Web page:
Here in Film, Theatre & Television, over the last couple of years, I have been fortunate to be able to devise an interesting teaching project that draws on the Department’s long-standing expertise in teaching critical practice, the Faculty’s expertise on the work of Samuel Beckett, as well as the University’s unique resources, including the facilities in the Minghella Building and the Beckett Collection.

For those of you who may be less familiar with the term, the teaching of ‘critical practice’ means the teaching of practical work in such a way that practice is a methodology for exploring critical and conceptual issues in concrete terms, whereby “‘creative’ practice and ‘critical’ analysis are conceived as mutually supportive activities”.[1] Having been closely involved in the devising of critical practice for television over the last decade, I decided to set up a project that inflects this with a focus on Beckett, especially his work for television. My pedagogical reasons for this were manifold, and included the following:

Firstly, because the modernist aesthetic of Beckett’s plays for television is unlike anything undergraduate students come across in their own television viewing, approaching Beckett’s work places in-depth research very readily on the students’ learning agenda. To be able to come to grips with the abstract textures and complex sound-image relationships of programmes such as Ghost Trio (1977), a close study of Beckett scholarship is essential.

Here, research visits to the Beckett Collection, very helpfully facilitated by archivist Guy Baxter, have also been extremely useful for the student learning experience. These visits to the beautiful building on Redlands Road have not only made my students more aware of the breadth and depth of what their University has to offer, but more specifically, have vividly demonstrated the precision Beckett used. So, for example, in Quad I + II (1981) the movement of the hooded figures is through Beckett’s own notes revealed to have been timed to the second. With such detailed planning laid out in front of the students, it is clear that their own work will have to be carefully considered.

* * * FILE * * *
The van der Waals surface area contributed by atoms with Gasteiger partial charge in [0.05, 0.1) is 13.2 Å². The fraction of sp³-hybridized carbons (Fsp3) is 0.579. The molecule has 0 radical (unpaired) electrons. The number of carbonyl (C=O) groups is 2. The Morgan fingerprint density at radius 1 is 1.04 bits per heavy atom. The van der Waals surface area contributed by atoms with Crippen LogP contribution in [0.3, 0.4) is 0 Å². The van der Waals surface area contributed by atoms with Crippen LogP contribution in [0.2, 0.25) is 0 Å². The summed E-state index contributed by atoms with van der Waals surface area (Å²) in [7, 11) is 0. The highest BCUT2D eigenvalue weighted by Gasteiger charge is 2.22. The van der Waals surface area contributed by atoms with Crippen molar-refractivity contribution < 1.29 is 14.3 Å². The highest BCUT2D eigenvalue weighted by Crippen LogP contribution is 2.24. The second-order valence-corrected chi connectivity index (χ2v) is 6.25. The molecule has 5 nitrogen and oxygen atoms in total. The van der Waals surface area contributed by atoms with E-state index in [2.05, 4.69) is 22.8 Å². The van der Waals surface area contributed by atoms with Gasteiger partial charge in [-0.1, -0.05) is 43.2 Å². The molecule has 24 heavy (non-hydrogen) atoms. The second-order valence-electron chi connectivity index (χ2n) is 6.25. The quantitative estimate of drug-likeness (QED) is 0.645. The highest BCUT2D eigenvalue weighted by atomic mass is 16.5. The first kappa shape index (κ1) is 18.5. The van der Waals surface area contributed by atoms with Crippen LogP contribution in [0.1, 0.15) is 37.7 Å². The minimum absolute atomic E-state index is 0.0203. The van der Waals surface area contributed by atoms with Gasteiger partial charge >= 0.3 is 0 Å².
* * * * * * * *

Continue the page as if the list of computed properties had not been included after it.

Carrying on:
Secondly, by encountering work that so decidedly move away from the dominant realist aesthetic of television, engaging with Beckett encourages the students to take a step away from what has become naturalized and self-evident, both in terms of the medium itself and their understanding of it. This critical distance encourages them to adopt a mindful use of, the conventions of television, both for the rest of their undergraduate study and beyond.

Thirdly, engaging with Beckett, who worked across different disciplines, also encourages students to draw on their studies in other parts and modules of their degree, such as in theatre and English literature. Of course, studying Beckett also means that students see the published research of a range of their tutors, and making students more aware of staff research (and the fact that staff do research!) can only be a good thing.

Because this is turning into a rather long post already, I have decided to turn my reflections into a two-parter, and will say more about the actual work the students have gone on to produce in the second part. Stay tuned!

[1] Lacey, Stephen and Pye, Douglas. ‘Getting Started: An Approach to Relating Practical and Critical Work’ Studies in Theatre Production 10 (1994): p.21.


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